Recently, I sent a white paper to U.S. Secretary of Education Miguel Cardona that calls for him to create a nonpartisan, stakeholder task force to examine what we’ve learned since the seminal education report A Nation at Risk in 1983; to redefine the purpose of education in our country; and to recommend actionable policy solutions for 2022 and beyond. Let me be clear—I understand the federal government cannot (and should not) supersede states’ rights to ensure each child has a sound public education. But I do believe the federal government has the imperative to ensure that education is a national priority, and right now, the data show it’s not. Our education system is not built to support all students, and now, we’re facing an alarming talent shortage that could cost our economy up to $1.7 trillion by 2030.

The federal government has the imperative to ensure that education is a national priority, and right now, the data show it’s not.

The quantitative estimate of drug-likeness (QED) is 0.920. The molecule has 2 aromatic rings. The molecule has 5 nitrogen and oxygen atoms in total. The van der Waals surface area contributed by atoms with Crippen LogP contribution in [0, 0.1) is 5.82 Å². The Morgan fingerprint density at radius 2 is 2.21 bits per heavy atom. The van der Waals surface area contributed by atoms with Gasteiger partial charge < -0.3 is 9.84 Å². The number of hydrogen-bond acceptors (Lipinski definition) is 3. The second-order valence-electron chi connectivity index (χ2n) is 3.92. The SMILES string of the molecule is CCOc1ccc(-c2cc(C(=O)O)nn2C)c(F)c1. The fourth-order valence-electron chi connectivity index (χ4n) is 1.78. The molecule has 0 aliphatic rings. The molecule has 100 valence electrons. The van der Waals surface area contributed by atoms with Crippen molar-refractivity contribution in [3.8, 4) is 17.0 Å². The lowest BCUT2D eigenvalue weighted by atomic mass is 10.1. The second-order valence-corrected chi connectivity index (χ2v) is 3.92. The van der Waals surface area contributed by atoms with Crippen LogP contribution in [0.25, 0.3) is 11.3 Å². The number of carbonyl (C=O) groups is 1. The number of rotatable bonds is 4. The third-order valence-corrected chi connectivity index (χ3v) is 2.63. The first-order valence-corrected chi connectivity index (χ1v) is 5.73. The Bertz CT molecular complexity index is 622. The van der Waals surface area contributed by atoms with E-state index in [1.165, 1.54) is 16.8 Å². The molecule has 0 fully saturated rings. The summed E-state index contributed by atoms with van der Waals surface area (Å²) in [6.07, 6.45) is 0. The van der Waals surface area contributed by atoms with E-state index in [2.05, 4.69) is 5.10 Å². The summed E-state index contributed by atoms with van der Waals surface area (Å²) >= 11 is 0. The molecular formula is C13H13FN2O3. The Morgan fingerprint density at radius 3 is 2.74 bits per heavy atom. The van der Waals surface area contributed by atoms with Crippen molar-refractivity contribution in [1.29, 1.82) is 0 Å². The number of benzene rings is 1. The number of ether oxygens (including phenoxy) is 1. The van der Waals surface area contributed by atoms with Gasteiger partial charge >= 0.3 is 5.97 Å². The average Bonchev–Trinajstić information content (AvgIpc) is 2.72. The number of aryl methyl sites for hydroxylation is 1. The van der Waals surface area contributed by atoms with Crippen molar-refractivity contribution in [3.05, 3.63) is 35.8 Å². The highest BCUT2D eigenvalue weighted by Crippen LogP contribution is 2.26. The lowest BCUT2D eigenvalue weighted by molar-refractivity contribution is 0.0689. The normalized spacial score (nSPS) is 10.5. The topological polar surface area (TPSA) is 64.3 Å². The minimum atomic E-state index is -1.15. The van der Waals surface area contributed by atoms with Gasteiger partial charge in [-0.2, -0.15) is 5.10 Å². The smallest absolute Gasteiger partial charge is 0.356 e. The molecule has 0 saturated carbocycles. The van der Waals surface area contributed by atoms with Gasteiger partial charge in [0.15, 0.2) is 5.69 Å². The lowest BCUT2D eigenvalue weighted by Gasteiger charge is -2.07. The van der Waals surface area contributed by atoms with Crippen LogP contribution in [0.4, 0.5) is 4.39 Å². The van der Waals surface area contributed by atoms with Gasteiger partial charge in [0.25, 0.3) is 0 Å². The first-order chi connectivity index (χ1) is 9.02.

This task force, guided by Cardona, could offer guidance on how states could:

  • Incorporate equity throughout education policy, with a focus on policies that impact reading and math, so all students, regardless of race, ethnicity, gender identity, or ZIP code have the opportunity to succeed;
  • Evaluate how our nation values and invests in teachers and students;
  • Reassess how we use data to measure educational progress;
  • Articulate what students need to learn to be successful in the future; and
  • Invest in programs, such as preschool for all, that build the foundation for all children to read on grade level by grade 3.

Once the recommendations are ready, a final convening by President Joe Biden, together with Cardona, governors, and chief state school officers, would show a unified front. To add accountability, the secretary can and should set standards and expectations for use of federal funding that align with task force findings but still give states and districts options to design systems that work for them. We must also evaluate who is in the room. While researchers and policymakers should be part of this national reenvisioning, we must also include business leaders, parents, teachers, superintendents, board of education members, and governors, so stakeholders at all levels would be represented—from those who have children, to those who work with children, to those who make the policy decisions.